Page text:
Bringing Life From Decay

by Larry Malone

One doesn’t have to be very long in Uganda before being very conscious of decay.  Moral decadence has brought about much suffering, poverty, death, and feelings of hopelessness in this African country.

Take the large village of Masajja, which lies not far from Entebbe International Airport and the shores of Lake Victoria. This very populous village, with great numbers of children, many fewer adult women, and still fewer adult men, reflects the foul rottenness brought to it by the curse of AIDS.

Masajja was once a center of tribal traditional worship. There the Baganda people worshiped their mostly animistic gods at shrines, large trees, wells, hills, streams, and other objects. The custodianship of these sacred places was held by men who inherited the jobs from their fathers. Sons were trained by the fathers to carry on their worship and witchcraft.

In 1966 the prime minister of Uganda abolished the various kingdoms within the country, and when he did so the custodianship of the shrines was also abolished. Before this, those who were in charge of the shrines received money and free food from the worshipers. These men became jobless and this, coupled with a sagging economy, left the village extremely poor.

Illiteracy in Masajja has been traditionally rampant. Because missionaries were not allowed there, no schools were built in this area. To this day there are no government schools, and when private schools later began to appear, in the 1990s, Masajja remained illiterate because very few were able to afford to attend a private school.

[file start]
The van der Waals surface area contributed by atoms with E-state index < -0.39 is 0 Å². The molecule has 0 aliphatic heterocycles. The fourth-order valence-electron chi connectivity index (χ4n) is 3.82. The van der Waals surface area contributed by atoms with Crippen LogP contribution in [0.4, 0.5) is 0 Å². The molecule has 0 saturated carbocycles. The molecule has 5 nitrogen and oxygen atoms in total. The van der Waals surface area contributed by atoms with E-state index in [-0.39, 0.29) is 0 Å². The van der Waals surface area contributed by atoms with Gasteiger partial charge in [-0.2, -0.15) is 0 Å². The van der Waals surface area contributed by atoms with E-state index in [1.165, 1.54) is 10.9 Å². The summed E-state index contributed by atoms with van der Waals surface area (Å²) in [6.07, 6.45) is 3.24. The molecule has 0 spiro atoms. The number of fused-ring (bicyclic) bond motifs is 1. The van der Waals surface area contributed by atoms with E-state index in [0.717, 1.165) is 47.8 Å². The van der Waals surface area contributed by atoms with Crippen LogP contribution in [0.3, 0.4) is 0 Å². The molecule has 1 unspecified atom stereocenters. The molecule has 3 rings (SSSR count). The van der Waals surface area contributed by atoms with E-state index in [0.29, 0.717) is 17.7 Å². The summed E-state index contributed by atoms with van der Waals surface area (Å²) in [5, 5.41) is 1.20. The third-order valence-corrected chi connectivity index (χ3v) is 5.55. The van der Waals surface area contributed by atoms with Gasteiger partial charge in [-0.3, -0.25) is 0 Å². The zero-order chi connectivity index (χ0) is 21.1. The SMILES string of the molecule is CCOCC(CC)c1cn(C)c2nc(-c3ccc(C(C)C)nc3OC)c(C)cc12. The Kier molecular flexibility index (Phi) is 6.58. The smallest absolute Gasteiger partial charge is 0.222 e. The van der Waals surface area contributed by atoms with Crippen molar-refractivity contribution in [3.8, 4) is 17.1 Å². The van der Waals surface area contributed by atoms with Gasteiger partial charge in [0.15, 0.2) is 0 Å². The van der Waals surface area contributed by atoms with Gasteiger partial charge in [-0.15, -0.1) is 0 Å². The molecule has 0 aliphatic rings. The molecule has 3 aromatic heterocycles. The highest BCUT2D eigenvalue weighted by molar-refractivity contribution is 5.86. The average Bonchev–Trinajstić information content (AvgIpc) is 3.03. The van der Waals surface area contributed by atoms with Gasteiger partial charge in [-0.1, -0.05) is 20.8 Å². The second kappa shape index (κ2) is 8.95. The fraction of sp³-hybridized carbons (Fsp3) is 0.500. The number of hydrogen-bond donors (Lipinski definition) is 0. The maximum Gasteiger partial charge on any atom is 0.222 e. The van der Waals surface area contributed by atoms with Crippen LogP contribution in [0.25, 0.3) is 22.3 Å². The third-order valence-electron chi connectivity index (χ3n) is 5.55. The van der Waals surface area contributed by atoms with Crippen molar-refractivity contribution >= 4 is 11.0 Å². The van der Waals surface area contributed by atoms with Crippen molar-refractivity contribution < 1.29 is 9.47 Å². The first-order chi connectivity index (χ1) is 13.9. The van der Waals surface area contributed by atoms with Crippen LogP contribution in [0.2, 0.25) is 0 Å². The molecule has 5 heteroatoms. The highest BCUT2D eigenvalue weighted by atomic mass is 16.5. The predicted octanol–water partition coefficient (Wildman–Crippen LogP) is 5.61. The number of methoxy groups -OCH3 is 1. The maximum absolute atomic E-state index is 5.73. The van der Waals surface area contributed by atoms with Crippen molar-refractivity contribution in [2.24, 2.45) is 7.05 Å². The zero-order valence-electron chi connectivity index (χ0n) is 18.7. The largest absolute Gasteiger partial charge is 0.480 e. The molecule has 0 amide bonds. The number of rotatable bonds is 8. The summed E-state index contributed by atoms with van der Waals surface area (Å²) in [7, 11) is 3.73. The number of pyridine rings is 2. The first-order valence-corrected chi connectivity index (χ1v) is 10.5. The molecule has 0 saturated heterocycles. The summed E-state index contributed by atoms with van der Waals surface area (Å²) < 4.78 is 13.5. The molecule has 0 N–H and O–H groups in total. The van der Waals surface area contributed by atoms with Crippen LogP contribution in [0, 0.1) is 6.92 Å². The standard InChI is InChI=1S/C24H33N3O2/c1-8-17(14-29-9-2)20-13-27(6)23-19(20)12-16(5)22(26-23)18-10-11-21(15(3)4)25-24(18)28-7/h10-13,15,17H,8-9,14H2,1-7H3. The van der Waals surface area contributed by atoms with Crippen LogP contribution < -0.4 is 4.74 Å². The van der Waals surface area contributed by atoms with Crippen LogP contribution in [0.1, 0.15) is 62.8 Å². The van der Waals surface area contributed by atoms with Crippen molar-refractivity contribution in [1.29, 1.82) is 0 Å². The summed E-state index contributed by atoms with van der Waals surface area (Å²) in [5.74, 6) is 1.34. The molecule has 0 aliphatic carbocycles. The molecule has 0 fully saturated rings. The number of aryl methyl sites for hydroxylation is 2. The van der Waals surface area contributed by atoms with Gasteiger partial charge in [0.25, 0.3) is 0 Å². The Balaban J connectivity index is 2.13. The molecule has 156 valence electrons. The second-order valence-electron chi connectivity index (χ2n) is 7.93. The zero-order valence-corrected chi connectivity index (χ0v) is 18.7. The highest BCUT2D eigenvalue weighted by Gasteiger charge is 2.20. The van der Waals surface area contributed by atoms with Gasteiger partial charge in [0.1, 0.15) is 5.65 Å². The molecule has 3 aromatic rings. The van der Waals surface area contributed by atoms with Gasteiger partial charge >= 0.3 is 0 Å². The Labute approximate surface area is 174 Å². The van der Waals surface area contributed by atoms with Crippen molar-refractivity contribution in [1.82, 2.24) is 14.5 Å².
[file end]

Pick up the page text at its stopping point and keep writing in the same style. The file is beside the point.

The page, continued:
In Uganda today little or no education means no job. Due to political problems and a very depressed economy, jobs are at a premium, and competition for the available jobs is very keen.

When the AIDS scourge hit Uganda in the mid 1990s, these uneducated people attributed the disease to witchcraft instead of immorality. With no jobs, no Christian teaching, and much time on their hands the people of Masajja became easy prey for the raging AIDS epidemic.

Entire families became victims of the plague. Today the words “orphans” and “widows” are household words, not only in Masajja, but across most of Uganda. Joblessness turned many women into prostitutes as they sought money for the necessities of their families, but this only exacerbated their problems. 

AIDS inflicted its greatest toll on those between the ages of 18 and 40. This meant that the breadwinners were slaughtered, making life utterly miserable for those left behind.

The only way for those remaining to live was to sell off their land, much of it planted in coffee. When this way out brought them to a dead end, the only thing left for them was to find temporary employment when the new landowners needed extra help.  For most of them, the only recourse was to live in slum areas.  Their main food became cornmeal and beans, the least expensive food.  Some, even with the cheapest kind of food, were only able to provide two daily meals for their children, and often only once a day.

It was into this domain of degradation that AMG’s national director, Reuben Musiime, came to notice the appalling poverty and hunger of children who had lost one or both parents to AIDS.  Steps were taken to open a childcare center where children would be fed, clothed, and taught the Word of God.  Now, thanks to compassionate Christians in America, 52 children are being helped at the Bukoto Child Care Center, and they are now able to go to school! Children are now receiving the gift of physical life and eternal life in an AMG childcare center situated in the midst of an extremely decadent society.

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